Levon Biss is a British photographer who started shooting with his father’s camera as a teen and went professional at 22. Levon has now created Microsculpture, a unique photographic study of insects. In this, each insect portrait takes three weeks to create and allows us to see the creature in mind-blowing magnification.
“Even when I began, I shot a lot of still life images of small sets of objects from around the house, keenly interested in lighting my subjects using desk lamps. I didn’t just photograph but always felt the need to compose images. In my early career, I photographed a lot of portraiture and sport when I controlled and lit the imagery well. “In my early 20s, I was lucky to become a junior photographer at a photo agency. My boss, the wonderful Lee Farrant, gave me full freedom and I worked as hard as I could. By 25, I was shooting international advertising campaigns and, in my late 30s, I decided that I needed to find a new type of photography to provide me with new stimulation. “One day my son brought in a beetle that we observed under his microscope; it was beautiful. So, I decided to photograph it for him a present and it took me six months to work out how to do it properly. That’s how I built my first micro-photography system and created the photograph. This triggered my obsession with the microscopic world and I haven’t stopped photographing tiny subjects since, occasionally photographing humans too.”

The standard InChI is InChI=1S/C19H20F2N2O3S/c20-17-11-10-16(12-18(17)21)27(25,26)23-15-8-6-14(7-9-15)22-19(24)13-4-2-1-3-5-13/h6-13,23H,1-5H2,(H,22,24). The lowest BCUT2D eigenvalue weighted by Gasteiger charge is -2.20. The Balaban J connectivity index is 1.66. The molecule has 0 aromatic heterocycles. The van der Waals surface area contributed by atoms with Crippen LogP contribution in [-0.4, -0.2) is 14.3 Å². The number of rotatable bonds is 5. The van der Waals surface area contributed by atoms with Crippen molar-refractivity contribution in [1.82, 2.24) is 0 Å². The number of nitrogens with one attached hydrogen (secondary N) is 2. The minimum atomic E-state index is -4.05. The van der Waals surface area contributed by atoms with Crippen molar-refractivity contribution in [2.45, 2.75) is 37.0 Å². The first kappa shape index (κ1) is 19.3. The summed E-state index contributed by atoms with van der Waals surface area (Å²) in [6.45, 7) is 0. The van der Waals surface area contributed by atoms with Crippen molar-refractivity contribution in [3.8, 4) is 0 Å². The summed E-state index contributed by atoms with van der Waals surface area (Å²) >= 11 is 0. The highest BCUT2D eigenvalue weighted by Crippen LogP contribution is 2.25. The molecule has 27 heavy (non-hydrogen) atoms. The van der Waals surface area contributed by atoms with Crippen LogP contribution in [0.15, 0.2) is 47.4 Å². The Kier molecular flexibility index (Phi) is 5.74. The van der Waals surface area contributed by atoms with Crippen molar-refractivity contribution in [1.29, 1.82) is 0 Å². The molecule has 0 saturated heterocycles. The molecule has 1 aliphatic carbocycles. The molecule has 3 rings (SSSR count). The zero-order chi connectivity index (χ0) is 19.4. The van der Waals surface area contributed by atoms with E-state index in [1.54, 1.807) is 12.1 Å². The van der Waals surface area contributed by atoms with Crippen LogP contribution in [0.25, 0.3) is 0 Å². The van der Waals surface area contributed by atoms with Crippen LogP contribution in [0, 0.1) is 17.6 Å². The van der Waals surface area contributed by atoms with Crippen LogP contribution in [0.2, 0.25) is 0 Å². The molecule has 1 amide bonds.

Photography an art form
“Over the last few decades, photography has been accepted as a genuine art form, with the medium being used in creative ways and with digital photography bringing new opportunity. My own work crossed several categories, from fine art to science to natural history as in the case of my latest project about amber inclusions. Here, I photograph insects preserved in hardened tree sap, working with samples from Northern Europe that are about 45-50 million years old. The most important thing is that the images are just beautiful.”
Capturing nature’s beauty
“Nature is an obvious choice of subject. Micro-photography enables us to look at what is normally invisible to the naked eye, educating us to appreciate the intricacy and delicate balance of our ecosystem. It makes the invisible visible.”
Message for children
“The way to take better pictures is just to take more pictures, the more you shoot the more experience you get. Have a clear idea of the picture you want to produce and plan to make it happen. Most importantly, enjoy taking pictures.”
In 2016, he was honoured with a Fellowship to the Royal Photographic Society. He released his first book One Love documenting the culture of soccer across 28 countries. He also produced a touring exhibition, displayed in 17 countries over 2 years. His work has appeared on the covers TIME, The New York Times, GQ and Sports Illustrated.
(This 10th edition of the TEDxGateway sees over 20+ speakers from different walks of life sharing unique ideas that make them an inspiration the world over. Over 5500 attendees are slated to attend this feast of ideas and inspiration on December 2 at DOME @ NSCI Mumbai.)